Raucous C86 revivalites/post-punksters PINS arrive with an LP of whopping proportions. Monikered Girls Like Us, the foursome are finally unveiling their much-anticipated debut, and after the level of the offerings from the Northern territories this year, the stakes are high. To be filed next to Savages – though PINS are much more affable – they peddle wiry lo-fi noises that are becoming synonymous with the Manchester locale. It’s brutish, brazen and gung-ho, like a moshpit full of squaddies – though there are enough moments of retrospection too; it’s not macho chest-beating. PINS have bite, yes, and can sting like a hornet, but they spew infectious hooks too. There’s a pop factor to their shredding.

We’ve spoken to them a few times here at Best Fit, and when discussing the sound of their then-upcoming album, singer/guitarist Faith Holgate explained how their calling-card tone is created: “We’re fans of reverb and fuzz and we’re not sorry for that. I play a Fender Telecaster, it goes out of tune all the time, but it has a great sound, and I use a Vox amp. I like the old, garage sound.” They’re also self-proclaimed fans of early ’90s grunge and shoegaze like Hole and The Jesus and Mary Chain. It becomes gradually clearer why PINS sound like they do.

Some of the efforts on their debut full-length have featured previously on EPs or as standalone releases. ‘Stay True’ and ‘Get With Me’ are prime examples – the former is a rattling, eye-of-the-hurricane onslaught; while the situation may seem almost chilled, there’s a brooding menace in the background to be aware of. The latter, ‘Get With Me’, is an anthem of grit. It’s the kind of track you can imagine smacking a lounge lizard upside the bonce to, with visions to knock his front teeth out. It’s hypnotic and empowering, and chock full of swagtastic guile.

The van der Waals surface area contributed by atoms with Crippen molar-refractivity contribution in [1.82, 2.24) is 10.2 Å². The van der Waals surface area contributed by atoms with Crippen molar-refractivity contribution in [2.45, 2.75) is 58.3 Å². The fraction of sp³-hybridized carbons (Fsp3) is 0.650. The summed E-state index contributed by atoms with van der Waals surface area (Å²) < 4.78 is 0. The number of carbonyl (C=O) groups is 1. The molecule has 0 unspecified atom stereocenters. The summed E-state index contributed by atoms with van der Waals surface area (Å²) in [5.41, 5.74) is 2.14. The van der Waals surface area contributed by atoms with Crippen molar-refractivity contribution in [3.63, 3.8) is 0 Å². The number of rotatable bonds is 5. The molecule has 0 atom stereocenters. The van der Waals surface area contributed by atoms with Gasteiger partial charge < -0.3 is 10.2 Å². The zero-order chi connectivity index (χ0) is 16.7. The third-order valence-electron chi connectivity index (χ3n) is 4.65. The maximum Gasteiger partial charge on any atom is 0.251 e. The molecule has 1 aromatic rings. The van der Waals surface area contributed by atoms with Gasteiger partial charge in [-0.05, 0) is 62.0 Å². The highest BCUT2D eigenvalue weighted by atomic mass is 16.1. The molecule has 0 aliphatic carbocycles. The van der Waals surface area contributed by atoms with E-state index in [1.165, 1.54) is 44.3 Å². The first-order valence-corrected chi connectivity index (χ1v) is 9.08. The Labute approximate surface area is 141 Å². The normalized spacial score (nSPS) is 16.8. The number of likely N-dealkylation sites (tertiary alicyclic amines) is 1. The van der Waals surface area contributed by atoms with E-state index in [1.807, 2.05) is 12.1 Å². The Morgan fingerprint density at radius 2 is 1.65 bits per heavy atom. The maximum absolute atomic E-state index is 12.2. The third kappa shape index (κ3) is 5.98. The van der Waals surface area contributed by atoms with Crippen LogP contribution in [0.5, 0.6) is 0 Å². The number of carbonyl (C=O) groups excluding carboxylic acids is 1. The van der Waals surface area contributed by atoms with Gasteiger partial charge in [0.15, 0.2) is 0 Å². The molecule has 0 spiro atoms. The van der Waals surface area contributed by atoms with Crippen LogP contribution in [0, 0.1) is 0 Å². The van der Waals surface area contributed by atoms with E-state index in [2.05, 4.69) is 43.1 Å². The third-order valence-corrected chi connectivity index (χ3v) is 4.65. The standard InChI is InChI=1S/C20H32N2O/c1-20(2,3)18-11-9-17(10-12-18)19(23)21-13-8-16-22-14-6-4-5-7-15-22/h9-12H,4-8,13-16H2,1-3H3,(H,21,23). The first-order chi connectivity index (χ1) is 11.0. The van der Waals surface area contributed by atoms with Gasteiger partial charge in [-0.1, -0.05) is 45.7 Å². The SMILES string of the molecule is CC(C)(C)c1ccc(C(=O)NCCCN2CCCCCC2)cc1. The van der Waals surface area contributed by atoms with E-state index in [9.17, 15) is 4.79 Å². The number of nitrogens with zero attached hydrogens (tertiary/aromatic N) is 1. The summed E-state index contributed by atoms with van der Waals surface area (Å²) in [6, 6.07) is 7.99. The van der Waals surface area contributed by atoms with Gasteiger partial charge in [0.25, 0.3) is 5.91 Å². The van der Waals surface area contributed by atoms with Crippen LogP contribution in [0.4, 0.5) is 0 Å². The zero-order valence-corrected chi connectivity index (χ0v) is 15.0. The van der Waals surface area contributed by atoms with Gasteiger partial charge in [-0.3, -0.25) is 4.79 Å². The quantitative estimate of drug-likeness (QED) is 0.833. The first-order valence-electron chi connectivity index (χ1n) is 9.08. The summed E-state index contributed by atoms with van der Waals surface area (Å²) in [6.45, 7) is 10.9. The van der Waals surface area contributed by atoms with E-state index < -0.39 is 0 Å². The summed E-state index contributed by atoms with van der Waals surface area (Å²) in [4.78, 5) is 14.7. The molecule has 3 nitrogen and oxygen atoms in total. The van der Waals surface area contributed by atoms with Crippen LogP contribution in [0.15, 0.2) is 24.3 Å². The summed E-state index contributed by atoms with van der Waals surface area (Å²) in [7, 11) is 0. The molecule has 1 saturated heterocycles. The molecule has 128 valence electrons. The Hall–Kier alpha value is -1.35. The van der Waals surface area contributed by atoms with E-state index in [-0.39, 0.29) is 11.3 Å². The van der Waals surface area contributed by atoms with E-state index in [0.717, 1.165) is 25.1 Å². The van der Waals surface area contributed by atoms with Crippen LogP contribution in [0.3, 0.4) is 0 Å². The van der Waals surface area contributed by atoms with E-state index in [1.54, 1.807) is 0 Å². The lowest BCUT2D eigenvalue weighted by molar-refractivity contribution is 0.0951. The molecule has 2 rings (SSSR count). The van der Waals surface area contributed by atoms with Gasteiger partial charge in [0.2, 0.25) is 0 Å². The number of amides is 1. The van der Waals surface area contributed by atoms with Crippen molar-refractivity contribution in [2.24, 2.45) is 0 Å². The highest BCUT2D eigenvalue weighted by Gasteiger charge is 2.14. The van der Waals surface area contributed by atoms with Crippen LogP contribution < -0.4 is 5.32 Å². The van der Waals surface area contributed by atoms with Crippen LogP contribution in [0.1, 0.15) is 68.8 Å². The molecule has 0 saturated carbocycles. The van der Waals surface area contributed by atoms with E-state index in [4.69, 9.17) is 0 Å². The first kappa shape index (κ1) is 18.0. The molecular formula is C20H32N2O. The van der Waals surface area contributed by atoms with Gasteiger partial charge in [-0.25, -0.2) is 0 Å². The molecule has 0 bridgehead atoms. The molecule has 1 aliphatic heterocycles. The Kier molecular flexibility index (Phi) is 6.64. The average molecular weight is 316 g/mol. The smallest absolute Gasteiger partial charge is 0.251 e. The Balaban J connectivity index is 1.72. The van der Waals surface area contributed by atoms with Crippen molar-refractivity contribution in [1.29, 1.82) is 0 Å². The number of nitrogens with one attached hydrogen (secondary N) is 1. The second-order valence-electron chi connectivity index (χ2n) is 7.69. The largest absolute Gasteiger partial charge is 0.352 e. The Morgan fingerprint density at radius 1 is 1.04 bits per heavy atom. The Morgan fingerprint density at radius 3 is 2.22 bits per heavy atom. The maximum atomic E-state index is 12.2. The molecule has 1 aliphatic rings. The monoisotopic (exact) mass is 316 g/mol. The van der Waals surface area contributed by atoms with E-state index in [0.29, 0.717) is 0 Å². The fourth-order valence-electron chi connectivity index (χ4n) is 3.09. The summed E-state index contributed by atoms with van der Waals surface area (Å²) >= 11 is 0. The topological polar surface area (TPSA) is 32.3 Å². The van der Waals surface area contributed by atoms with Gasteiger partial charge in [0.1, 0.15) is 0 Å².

Much of the record’s timbre is distant, pedalboard-lovin’ fuzz-rock. Guitars are abundant and frenetic, the percussion echoes and bristles against thumping bass axe. The vocals are hoarse, shrill and glorious simultaneously. Occasionally, Girls Like Us is a haphazard dogpile of jarring sounds, off-kilter notes and discordant harmonies – and that’s when it’s especially potent. Their apparent callous disregard for perfection is wonderful; you can tell that the quartet genuinely enjoy sculpting music together, and there’s a charm in the raw, unpolished nature of their genre of choice.

‘I Want It All’ is a particularly confident raucous stomp, with rampant percussion and Yeah Yeah Yeahs-style howls. ‘Howlin” chugs and murmurs – the bass guitar riff is intoxicating here – but when the chorus hits, everything is suddenly marvellous pop coos. ‘Velvet Morning’ is a spoken-word poem with a mangled Madchester trance backdrop. It’s much more experimental than much of the record, which has a tendency to stick to a formula they know and love, and ends up being a highlight.

The record is everything you’d expect from a PINS debut, with a little bit extra tacked on. Mostly, it’s a belligerent beast, boasting bravado and a torrent of guitar swarms – there’s danger, but not too much that you’ll leave the light on after listening to it. It’s poppy, but not so much that you’ll see PINS sharing a stage with Miley Cyrus any time soon. It strikes a fine balance between almost every element – it’s a shame that they don’t go more extreme at times, but to besmirch the record for that feels more like nitpicking than a genuine qualm. Surrender to PINS, because girls like these are going to come for you anyway.